Fire Safety: Key Lesson For College Students

Ruzanna Harutyunyan's picture
Fire Safety: Key Lesson For College Students
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One place that may be overlooked during National Fire Prevention Week is the college student's off-campus home.

"Fire safety and prevention might be one of the last things on the minds of students who have come back into town, but it's one of the most important," says Karla Klas, RN, Injury Prevention Nurse at the University of Michigan Trauma Burn Center.

"College students can be at more risk for fires occuring since it's the first time they are out of the nest and are responsible for independently maintaining the safety of the place they live. Every year preventable fires happen and they don't need to—if students have prevention knowledge and use common sense," she explains.

"Fire causes include cooking, unattended candles, overloaded electrical circuits and extension cords, and smoking," Klas says. "A smoke detector makes all of the difference in getting out uninjured. This may be the first time it's the student's responsibility to think about checking smoke alarms and changing batteries, but it's part of being an adult."

According to the U.S. Fire Administration, most student fire deaths occur in off-campus housing that has insufficient exits and missing or inoperative smoke alarms and automatic fire sprinklers. Also, use of candles, careless smoking habits, and the misuse of alcohol – which impairs judgment and hampers evacuation efforts – contribute to off-campus housing fire deaths.

There is also a strong link between alcohol and fire deaths. In more than 50 percent of adult fire fatalities, victims were under the influence at the time of the fire.

Here are some suggestions for students to remember:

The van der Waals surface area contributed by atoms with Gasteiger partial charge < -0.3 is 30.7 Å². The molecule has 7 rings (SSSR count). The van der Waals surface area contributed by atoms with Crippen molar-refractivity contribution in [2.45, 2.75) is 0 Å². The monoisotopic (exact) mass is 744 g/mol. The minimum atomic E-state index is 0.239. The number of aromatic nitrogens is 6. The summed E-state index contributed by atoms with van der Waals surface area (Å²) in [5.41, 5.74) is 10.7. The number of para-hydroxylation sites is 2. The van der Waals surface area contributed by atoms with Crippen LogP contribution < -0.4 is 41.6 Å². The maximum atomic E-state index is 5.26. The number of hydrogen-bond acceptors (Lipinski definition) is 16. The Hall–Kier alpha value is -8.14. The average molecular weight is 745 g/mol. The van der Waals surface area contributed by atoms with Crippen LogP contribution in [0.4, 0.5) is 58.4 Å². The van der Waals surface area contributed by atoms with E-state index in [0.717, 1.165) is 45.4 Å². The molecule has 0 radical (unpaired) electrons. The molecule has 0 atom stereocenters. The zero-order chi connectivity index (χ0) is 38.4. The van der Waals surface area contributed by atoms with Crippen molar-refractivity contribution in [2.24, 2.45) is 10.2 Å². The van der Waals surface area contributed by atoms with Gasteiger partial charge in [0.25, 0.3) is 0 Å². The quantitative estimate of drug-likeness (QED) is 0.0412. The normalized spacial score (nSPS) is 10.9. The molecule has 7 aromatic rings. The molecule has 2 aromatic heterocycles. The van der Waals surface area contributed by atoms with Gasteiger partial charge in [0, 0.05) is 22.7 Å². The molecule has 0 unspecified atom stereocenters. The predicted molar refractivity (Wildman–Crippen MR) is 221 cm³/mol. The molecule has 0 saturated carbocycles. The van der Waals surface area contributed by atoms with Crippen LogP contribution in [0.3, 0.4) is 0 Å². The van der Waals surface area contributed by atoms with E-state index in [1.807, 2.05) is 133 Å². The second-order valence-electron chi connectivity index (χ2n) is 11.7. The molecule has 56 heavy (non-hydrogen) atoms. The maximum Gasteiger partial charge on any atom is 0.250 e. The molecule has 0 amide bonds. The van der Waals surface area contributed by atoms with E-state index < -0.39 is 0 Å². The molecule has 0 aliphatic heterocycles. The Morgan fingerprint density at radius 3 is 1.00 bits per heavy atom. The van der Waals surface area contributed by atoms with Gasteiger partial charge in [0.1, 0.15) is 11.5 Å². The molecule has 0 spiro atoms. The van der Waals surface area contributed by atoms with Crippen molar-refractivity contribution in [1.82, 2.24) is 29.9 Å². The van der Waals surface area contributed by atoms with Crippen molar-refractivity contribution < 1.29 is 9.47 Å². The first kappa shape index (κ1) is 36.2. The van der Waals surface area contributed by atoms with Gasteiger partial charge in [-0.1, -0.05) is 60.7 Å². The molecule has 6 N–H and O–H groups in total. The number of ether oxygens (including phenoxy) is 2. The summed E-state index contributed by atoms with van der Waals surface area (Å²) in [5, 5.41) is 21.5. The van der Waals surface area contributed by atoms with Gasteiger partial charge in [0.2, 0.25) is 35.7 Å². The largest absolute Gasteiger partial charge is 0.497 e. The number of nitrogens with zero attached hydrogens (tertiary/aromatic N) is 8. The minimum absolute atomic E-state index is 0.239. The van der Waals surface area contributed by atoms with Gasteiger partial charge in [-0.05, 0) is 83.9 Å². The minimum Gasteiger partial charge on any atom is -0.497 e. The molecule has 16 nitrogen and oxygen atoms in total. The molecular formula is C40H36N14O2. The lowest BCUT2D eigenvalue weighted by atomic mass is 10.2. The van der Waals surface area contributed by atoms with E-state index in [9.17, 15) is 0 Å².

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Candles

* Do not leave candles unattended.
* Keep candles away from draperies and linens.

Cooking

* Cook only where it is permitted.
* Keep your cooking area clean and uncluttered.
* Never leave cooking unattended.
* If a fire starts in a microwave, keep the door closed and unplug the unit.
* If you use electric appliances, do not overload circuits.

Smoking

* If you must smoke, only smoke outside of the building.
* Use deep, wide, sturdy ashtrays. Ashtrays should be set on something sturdy and hard to ignite.
* It is risky to smoke when you've been drinking or are drowsy.
* NEVER smoke in bed.
* Soak cigarettes before emptying an ashtray.
* After a party, check furniture and cushions for smoldering butts.

Escape Planning

* If you have to escape through smoke, get low and crawl under the smoke to your exit.
* Before opening a door, feel the door. If it's hot, use your second way out.
* Use the stairs; never use an elevator during a fire.
* If you're trapped, call the fire department and tell them where you are. Seal your door with rags and signal from your window. Open windows slightly at the top and bottom; shut them if smoke rushes in from any direction.

* If you have a disability, alert others of the type of assistance you need to leave the building.

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